The Photographic Overlay

A picture can become more than a picture when you add a new layer of meaning.

That’s what struck me when I reviewed Stewart’s first draft of slides after he tried out a new bullet-free approach. When we’re free of many of our self-imposed communication obstacles, we’ll find that some of the most powerful solutions are the simplest. (Stewart actually used Apple Keynote here, but the issues are the same — they have to do with our thinking, not about the software tools we use.)

overlay1Take Stewart’s slide here. At first glance it may not be striking, unless you hold it next to a typical slide with a blue Photoshop background and a bulleted list of yellow text. Then it’s blindingly obvious how powerful a picture can be.

The intent of Stewart’s presentation was to introduce the "critical chain method" of project management. That may sound like a very dry topic, but Stewart managed to bring it to life with a very visual approach.

At this particular point in the presentation, Stewart had just explained that typical project management has many shortcomings. He was building up the urgency of the need to do something, because business as usual was not working. Something had to change. Then he shows this slide, with a picture of a group of gentlemen sitting and relaxing on a sidewalk. This image of leisure and relaxation is a jarring conflict with Stewart’s words about the need for change. Many people who see it would chuckle at the photograph, because it’s surprising to see it in this context. Then the text box comes in, which reads "Nothing changes until someone takes an action".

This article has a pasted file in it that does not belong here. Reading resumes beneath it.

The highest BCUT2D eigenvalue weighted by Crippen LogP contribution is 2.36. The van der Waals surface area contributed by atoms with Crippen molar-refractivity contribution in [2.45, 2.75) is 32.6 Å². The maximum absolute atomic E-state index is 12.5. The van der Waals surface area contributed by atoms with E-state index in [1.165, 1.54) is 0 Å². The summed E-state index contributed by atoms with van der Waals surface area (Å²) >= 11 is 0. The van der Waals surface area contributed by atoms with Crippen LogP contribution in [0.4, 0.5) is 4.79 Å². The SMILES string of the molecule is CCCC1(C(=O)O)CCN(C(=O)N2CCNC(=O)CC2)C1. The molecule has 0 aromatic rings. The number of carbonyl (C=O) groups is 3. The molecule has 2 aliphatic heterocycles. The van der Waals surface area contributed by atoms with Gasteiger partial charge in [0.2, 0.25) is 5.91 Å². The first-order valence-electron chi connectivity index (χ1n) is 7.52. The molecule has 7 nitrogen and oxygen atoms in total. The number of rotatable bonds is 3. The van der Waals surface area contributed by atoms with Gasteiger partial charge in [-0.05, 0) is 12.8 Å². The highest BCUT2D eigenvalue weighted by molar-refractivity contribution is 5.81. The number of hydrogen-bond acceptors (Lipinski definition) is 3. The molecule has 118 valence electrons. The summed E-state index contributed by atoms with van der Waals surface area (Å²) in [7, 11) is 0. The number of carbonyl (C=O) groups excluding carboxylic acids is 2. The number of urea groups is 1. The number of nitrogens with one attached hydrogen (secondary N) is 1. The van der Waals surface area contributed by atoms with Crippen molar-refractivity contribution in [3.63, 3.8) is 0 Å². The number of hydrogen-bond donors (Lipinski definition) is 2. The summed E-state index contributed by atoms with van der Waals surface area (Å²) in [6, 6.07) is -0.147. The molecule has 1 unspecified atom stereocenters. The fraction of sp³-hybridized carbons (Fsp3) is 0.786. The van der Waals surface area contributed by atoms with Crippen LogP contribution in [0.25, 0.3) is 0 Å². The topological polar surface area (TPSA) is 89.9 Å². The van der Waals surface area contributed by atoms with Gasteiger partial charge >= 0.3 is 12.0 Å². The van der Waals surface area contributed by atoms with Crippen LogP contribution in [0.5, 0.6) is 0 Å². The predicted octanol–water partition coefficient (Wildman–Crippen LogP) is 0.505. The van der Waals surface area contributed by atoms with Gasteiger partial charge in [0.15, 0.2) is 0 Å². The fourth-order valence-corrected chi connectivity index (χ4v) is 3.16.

The image already had meaning on its own with the contrast against his words, but then he added a new layer of meaning over the photograph. The words over the picture actually pivoted the meaning to make his point, focus it on the very real issues at hand, and drive his story forward.

Stewart has never been to graphic design school, but he was able to design a powerful experience nonetheless. We all have the potential to use simple techniques like this, to sophisticated effect. We simply need to drop the idea that we can’t, and start adding our own layers of meaning to our communications.

Tip: Take a look at one of your existing slides — what is the main idea you’re trying to convey? Go to this site where Stewart found his images, or to Microsoft’s image gallery, or to any of the image galleries on the web — many of them are either free, or have inexpensive licensing options for presentation use. Fill your screen completely with an image. (When you resize an image, make sure you keep its proportions the same by holding down the Shift key while you drag a corner. If the image hangs over the edge of the slide area, you can use the crop tool to trim it. For more detailed instructions, use PowerPoint’s Help feature to look up "resize" or "crop" a picture. In every case, make sure the image you use is clear, crisp, and has correct proportions — otherwise find another one.) After you have a full-screen image, insert a Text Box, and write something that pivots the meaning of the picture to support your point, and engage your audience. Make sure your text is readable, both in size and by its contrast with its background. If your picture and text box are clear, this technique can help your meaning be clear as well.

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One Response to “The Photographic Overlay”

  1. As always an interesting tip. A special thanks to Stewart for sharing where he got the stock photo from – since then I’ve joined the site myself and downloaded several good photos for presentations.

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